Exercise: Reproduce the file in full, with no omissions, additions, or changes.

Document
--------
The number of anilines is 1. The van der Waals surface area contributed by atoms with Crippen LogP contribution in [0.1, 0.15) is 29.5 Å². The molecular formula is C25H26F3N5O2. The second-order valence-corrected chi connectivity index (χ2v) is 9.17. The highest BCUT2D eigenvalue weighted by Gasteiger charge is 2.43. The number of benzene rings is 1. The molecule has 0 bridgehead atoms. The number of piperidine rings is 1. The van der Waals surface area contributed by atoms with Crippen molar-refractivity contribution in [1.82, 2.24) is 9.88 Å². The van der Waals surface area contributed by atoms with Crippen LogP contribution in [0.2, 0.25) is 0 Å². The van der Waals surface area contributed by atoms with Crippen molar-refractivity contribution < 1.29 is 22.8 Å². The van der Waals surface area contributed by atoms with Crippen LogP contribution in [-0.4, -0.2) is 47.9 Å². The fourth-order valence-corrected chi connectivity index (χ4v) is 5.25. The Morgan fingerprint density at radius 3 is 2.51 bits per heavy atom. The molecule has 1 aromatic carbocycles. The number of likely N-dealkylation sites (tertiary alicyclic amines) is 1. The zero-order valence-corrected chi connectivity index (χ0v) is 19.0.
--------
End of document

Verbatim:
The number of anilines is 1. The van der Waals surface area contributed by atoms with Crippen LogP contribution in [0.1, 0.15) is 29.5 Å². The molecular formula is C25H26F3N5O2. The second-order valence-corrected chi connectivity index (χ2v) is 9.17. The highest BCUT2D eigenvalue weighted by Gasteiger charge is 2.43. The number of benzene rings is 1. The molecule has 0 bridgehead atoms. The number of piperidine rings is 1. The van der Waals surface area contributed by atoms with Crippen molar-refractivity contribution in [1.82, 2.24) is 9.88 Å². The van der Waals surface area contributed by atoms with Crippen LogP contribution in [0.2, 0.25) is 0 Å². The van der Waals surface area contributed by atoms with Crippen molar-refractivity contribution < 1.29 is 22.8 Å². The van der Waals surface area contributed by atoms with Crippen LogP contribution in [-0.4, -0.2) is 47.9 Å². The fourth-order valence-corrected chi connectivity index (χ4v) is 5.25. The Morgan fingerprint density at radius 3 is 2.51 bits per heavy atom. The molecule has 1 aromatic carbocycles. The number of likely N-dealkylation sites (tertiary alicyclic amines) is 1. The zero-order valence-corrected chi connectivity index (χ0v) is 19.0.